Lion dance troupes seeking new blood

The Nam Sieng Dragon and Lion Dance troupe performing at Sim Lim Tower yesterday. Many of the acrobatic stunts require considerable strength, speed and agility, so young performers are vital to preserving the vigour and traditions of the lion dance.
The Nam Sieng Dragon and Lion Dance troupe performing at Sim Lim Tower yesterday. Many of the acrobatic stunts require considerable strength, speed and agility, so young performers are vital to preserving the vigour and traditions of the lion dance.ST PHOTO: NEO XIAOBIN

Number of fresh recruits is dwindling, even as demand for performances has risen

Clad in neon orange costumes, members of the Nam Sieng Dragon and Lion Dance troupe took their positions and looked expectantly at their leader, Mr Shawn Lim, 30. He raised his drumsticks and, with a bang of the drum, the lions roared into action.

The troupe did the high pole dance, which requires great agility and physical fitness. Younger members usually perform this piece.

Demand for lion dance performances has gone up 10 per cent compared with last year, said the Singapore Wushu Dragon and Lion Dance Federation, an umbrella body, but fewer youngsters have been joining the troupes.

"Ten years ago, we had at least 100 newcomers each year. Now, the number has fallen to 10," said Mr Alvin Choe, 40, the public relations officer for the Nam Sieng Dragon and Lion Dance Activity Centre.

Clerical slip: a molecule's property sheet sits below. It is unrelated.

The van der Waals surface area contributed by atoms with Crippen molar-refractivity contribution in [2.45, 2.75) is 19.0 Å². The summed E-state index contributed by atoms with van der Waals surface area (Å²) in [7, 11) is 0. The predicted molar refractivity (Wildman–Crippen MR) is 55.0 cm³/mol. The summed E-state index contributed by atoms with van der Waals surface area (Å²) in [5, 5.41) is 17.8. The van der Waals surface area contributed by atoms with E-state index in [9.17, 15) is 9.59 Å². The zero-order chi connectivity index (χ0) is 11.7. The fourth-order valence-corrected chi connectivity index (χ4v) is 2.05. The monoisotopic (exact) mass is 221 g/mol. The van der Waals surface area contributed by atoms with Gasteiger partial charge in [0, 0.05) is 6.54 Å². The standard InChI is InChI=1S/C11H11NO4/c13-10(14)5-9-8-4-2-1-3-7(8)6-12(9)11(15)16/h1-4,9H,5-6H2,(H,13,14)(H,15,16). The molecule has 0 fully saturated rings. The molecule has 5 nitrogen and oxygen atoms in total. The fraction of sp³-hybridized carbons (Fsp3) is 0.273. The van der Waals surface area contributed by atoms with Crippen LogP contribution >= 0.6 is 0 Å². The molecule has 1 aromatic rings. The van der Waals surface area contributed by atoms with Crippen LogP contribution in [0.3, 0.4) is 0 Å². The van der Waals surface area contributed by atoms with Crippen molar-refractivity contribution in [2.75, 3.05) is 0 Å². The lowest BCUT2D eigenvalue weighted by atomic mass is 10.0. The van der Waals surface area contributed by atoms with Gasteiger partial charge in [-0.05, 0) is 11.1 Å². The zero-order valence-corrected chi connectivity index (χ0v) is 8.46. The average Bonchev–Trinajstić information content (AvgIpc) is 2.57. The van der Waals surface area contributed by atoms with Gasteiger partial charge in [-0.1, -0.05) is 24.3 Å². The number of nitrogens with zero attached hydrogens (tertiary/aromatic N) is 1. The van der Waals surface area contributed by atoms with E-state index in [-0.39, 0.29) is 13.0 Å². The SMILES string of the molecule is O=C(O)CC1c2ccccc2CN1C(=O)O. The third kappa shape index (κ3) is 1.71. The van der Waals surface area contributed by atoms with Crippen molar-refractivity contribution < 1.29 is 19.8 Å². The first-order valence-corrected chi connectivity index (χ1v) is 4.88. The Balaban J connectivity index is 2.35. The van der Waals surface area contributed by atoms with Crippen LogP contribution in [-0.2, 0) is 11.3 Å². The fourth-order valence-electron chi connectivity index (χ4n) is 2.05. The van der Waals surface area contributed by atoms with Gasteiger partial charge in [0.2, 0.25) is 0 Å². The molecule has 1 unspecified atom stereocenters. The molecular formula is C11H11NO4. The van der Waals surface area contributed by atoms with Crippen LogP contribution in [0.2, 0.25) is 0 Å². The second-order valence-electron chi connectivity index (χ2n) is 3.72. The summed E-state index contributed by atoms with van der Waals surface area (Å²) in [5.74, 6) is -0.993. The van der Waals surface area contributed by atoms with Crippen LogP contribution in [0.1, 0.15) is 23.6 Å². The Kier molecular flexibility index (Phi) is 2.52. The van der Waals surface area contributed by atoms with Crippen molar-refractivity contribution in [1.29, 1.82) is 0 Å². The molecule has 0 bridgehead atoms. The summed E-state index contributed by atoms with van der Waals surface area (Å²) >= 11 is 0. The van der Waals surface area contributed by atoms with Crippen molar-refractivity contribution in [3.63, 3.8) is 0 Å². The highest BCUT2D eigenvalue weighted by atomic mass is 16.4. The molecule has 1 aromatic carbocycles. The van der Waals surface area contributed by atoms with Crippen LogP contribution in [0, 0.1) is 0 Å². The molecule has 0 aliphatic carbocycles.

"This is a problem as we need the younger ones to do the jumps, lifts and climbing. Without these stunts, the performances would not be interesting."

Mr Daniel Lim, 53, who founded the Tian Eng Dragon and Lion Dance Centre, said parents do not want their children to join as such troupes are associated with ah bengs. They worry too about the risks of doing the stunts.

Mr Kenny Ng, 50, the chief instructor of the Wei Jin Dragon and Lion Dance Association, said: "Parents want kids to focus on studies."

Time constraints and low monetary returns are other factors.

Said Mr Jiang Yao, 23, a member of Nam Sieng who works as a hawker: "Juggling my job and lion dance is very tiring."

He said he gets only about $50 a day for his performances during Chinese New Year and $20 a day during the rest of the year.

Some try to appeal to the young.

Mr Jeffrey Tan, 37, the vice-chairman of the Wenyang Sports Association, said they make training fun by having the kids play football to warm up, and they use striking colours for the lions and costumes.

The good news is that at least several schools have lion dance groups. Ngee Ann Poly student Clemence Chan, 19, a member of the lion dance group at his school, said: "I am glad to be able to showcase traditional Chinese culture through lion dance."

A version of this article appeared in the print edition of The Straits Times on February 20, 2016, with the headline 'Lion dance troupes seeking new blood'. Print Edition | Subscribe